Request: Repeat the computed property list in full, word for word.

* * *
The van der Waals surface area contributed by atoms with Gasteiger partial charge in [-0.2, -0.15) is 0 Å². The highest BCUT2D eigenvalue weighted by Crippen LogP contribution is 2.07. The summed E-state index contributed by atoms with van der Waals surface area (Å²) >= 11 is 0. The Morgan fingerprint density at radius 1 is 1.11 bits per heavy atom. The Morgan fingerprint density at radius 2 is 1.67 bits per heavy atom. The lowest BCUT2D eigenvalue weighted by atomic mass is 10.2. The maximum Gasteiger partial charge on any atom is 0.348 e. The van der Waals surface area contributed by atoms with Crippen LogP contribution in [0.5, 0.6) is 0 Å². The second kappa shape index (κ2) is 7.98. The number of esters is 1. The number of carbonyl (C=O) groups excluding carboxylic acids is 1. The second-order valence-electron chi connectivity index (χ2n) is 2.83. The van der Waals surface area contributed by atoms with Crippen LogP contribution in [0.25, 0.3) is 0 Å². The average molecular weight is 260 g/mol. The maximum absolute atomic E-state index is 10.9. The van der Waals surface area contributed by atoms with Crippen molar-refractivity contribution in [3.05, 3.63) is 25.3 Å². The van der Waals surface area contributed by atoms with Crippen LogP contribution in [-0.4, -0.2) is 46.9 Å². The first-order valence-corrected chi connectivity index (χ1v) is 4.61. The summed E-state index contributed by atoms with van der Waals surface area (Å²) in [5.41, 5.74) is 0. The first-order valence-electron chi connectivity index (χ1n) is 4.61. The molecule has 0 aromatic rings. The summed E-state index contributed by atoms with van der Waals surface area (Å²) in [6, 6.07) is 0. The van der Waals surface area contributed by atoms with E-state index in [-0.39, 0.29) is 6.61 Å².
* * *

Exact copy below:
The van der Waals surface area contributed by atoms with Gasteiger partial charge in [-0.2, -0.15) is 0 Å². The highest BCUT2D eigenvalue weighted by Crippen LogP contribution is 2.07. The summed E-state index contributed by atoms with van der Waals surface area (Å²) >= 11 is 0. The Morgan fingerprint density at radius 1 is 1.11 bits per heavy atom. The Morgan fingerprint density at radius 2 is 1.67 bits per heavy atom. The lowest BCUT2D eigenvalue weighted by atomic mass is 10.2. The maximum Gasteiger partial charge on any atom is 0.348 e. The van der Waals surface area contributed by atoms with Crippen LogP contribution in [0.5, 0.6) is 0 Å². The second kappa shape index (κ2) is 7.98. The number of esters is 1. The number of carbonyl (C=O) groups excluding carboxylic acids is 1. The second-order valence-electron chi connectivity index (χ2n) is 2.83. The van der Waals surface area contributed by atoms with Crippen LogP contribution in [0.25, 0.3) is 0 Å². The average molecular weight is 260 g/mol. The maximum absolute atomic E-state index is 10.9. The van der Waals surface area contributed by atoms with Crippen molar-refractivity contribution in [3.05, 3.63) is 25.3 Å². The van der Waals surface area contributed by atoms with Crippen LogP contribution in [-0.4, -0.2) is 46.9 Å². The first-order valence-corrected chi connectivity index (χ1v) is 4.61. The summed E-state index contributed by atoms with van der Waals surface area (Å²) in [5.41, 5.74) is 0. The first-order valence-electron chi connectivity index (χ1n) is 4.61. The molecule has 0 aromatic rings. The summed E-state index contributed by atoms with van der Waals surface area (Å²) in [6, 6.07) is 0. The van der Waals surface area contributed by atoms with E-state index in [-0.39, 0.29) is 6.61 Å².